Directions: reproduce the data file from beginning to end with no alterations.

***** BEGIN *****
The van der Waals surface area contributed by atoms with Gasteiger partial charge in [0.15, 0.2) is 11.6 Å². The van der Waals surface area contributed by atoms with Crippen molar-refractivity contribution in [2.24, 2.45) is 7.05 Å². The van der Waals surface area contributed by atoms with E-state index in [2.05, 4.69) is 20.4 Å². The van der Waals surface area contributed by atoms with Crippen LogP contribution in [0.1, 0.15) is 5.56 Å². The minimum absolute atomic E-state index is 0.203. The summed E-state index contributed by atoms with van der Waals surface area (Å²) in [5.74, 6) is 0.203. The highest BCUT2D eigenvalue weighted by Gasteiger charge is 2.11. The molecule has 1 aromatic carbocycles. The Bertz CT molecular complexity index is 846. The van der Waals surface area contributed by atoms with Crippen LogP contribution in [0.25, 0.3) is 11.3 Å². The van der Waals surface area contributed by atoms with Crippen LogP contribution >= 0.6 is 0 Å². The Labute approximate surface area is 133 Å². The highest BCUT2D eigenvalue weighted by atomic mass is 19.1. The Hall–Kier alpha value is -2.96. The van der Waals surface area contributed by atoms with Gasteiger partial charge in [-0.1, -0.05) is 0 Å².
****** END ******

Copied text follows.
The van der Waals surface area contributed by atoms with Gasteiger partial charge in [0.15, 0.2) is 11.6 Å². The van der Waals surface area contributed by atoms with Crippen molar-refractivity contribution in [2.24, 2.45) is 7.05 Å². The van der Waals surface area contributed by atoms with E-state index in [2.05, 4.69) is 20.4 Å². The van der Waals surface area contributed by atoms with Crippen LogP contribution in [0.1, 0.15) is 5.56 Å². The minimum absolute atomic E-state index is 0.203. The summed E-state index contributed by atoms with van der Waals surface area (Å²) in [5.74, 6) is 0.203. The highest BCUT2D eigenvalue weighted by Gasteiger charge is 2.11. The molecule has 1 aromatic carbocycles. The Bertz CT molecular complexity index is 846. The van der Waals surface area contributed by atoms with Crippen LogP contribution in [0.25, 0.3) is 11.3 Å². The van der Waals surface area contributed by atoms with Crippen LogP contribution >= 0.6 is 0 Å². The Labute approximate surface area is 133 Å². The highest BCUT2D eigenvalue weighted by atomic mass is 19.1. The Hall–Kier alpha value is -2.96. The van der Waals surface area contributed by atoms with Gasteiger partial charge in [-0.1, -0.05) is 0 Å².